You will meet a tall, dark stranger.
“Okay people,” Janel said. ”Scorpion bowl race. Whichever group drinks theirs the fastest wins.”
“Terrible idea,” I said.
“Drink it, Judson,” Alex said.
The first time I went to Hong Kong, a seedy four-story bar in Harvard Square, I thought I had found Wonderland. On the ground floor was a Chinese restaurant, open late, taunting drunkards with greasy, MSG-laced cheap cuisine. The second floor was an overcrowded bar, famous for its potent Scorpion Bowls, meant to be shared by three or four people with extra-long straws. A dance floor and DJ who played loud, pulsing mixes of the Billboard Top 40 was found on the third floor. And on the fourth, a comedy club of all things (I’ve never made up to the comedy club, but I hear its a hoot.) Usually nights at Hong Kong begin with Scorpion Bowls and end with Chinese food and bad decisions, and its hardly the place you go to meet the love of your life. When you enter the dark recesses of Hong Kong, you know you’re in for a whole lot of something. As many of my friends say, nothing good comes from Hong Kong. And yet, like a moth to a flame, we all go back, perhaps for the amusement of it all.
“I’m going to get another one,” Alex shouted over the music.
I grabbed the tail of his shirt. ”I’ll go with you,” I shouted back.
We maneuvered our way with some difficulty through the throng of people on the second floor, pushing through to the front of the line at the bar. ”Two more scorpion bowls please,” I heard Alex say as he leaned over the bar to put his order in with the bartender. I looked around me. Nearby, a tall guy in a plaid shirt, ever my weakness, was standing alone, sipping on a Jack and Coke. I nudged Alex with my elbow and motioned toward him. At first glance, he looked calm amongst the chaos of drunk co-eds from Harvard who had stumbled across the street from the Yard, but I could see through the dim that he was furtively looking around, searching for someone to talk to. Alex peeked at him, then nodded with approval. ”Cute,” he confirmed. ”Go for it.”
I took one of the Scorpion Bowls in my hands and carefully pivoted away from the bar, walking toward Cute Tall Boy in Plaid Shirt. ”Hi,” I said, grinning.
He lowered his drink from his lips. ”Hi there.”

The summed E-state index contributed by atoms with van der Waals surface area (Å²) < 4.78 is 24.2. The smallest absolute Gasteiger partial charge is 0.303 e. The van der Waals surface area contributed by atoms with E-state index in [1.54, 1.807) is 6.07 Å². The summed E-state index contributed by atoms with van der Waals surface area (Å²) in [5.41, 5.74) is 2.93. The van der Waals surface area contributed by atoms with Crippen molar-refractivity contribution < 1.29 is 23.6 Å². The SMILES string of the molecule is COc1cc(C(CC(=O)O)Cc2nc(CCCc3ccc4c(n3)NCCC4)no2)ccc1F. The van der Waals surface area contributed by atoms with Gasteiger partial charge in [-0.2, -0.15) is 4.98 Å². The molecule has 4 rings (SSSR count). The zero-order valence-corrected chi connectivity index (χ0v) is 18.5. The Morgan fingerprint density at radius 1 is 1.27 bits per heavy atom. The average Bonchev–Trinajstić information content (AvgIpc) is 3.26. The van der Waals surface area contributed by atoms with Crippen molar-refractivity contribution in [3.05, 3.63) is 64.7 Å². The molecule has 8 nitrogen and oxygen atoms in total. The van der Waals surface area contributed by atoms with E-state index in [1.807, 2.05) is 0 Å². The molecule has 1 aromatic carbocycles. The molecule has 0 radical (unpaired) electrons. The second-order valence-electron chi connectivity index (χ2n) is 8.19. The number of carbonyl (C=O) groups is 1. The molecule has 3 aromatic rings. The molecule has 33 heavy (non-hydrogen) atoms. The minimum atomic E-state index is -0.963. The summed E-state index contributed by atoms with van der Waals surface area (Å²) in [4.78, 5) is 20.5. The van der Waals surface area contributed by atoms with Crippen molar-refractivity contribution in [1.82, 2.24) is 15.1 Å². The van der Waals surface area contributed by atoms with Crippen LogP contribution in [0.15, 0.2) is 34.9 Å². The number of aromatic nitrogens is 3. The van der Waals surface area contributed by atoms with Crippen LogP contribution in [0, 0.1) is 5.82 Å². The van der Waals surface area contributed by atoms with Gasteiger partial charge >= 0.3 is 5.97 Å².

He shrugged. ”Sure. How about you?”
I lifted the bowl a little higher into the air and raised my eyebrows. ”Second bowl of the night. Not so bad.”
He shifted his weight a little. ”Nice pants.”
I looked down, remembering what I was wearing. Bright fuchsia parachute pants, a decision that I had toyed with for an hour before leaving my apartment. ”Thanks. They’re new, so I’m taking them for a spin.”
We exchanged more details about each other. A grad student studying computer science at MIT, from some midwestern state, a few years older than me, with a dry sense of humor. Cute Tall Boy in Plaid Shirt was a winner, as far as Hong Kong flirtations were concerned.
I looked up at him, squinting a little, a habit I’ve acquired whenever I’m drunk to help me focus on a fixed point. Eye on the prize, as they say. ”You look just like Jimmy Stewart.”
He sipped more of his Jack and Coke. ”Who is that?” he asked.
Damn. Wrong answer, buddy.
“You know,” I said. ”It’s A Wonderful Life, or Little Shop Around the Corner? Big old movies star.”
“Doesn’t ring a bell,” he said.
We stood there for a few more minutes, an awkward silence between us. We had run out of things to talk about, and I was, perhaps unfairly, a little disappointed that he didn’t know my old movie reference. The end of the night passed by in a bit of a blur, but I do know that Cute Tall Boy in Plaid Shirt Resembling Jimmy Stewart did join my friends and I for a 2 am round at the Chinese restaurant downstairs. He started talking to another girl at the table when my lo mein came, and I gave up. Maybe it wasn’t how I wanted the night to end, but hey, it could have been a lot worse.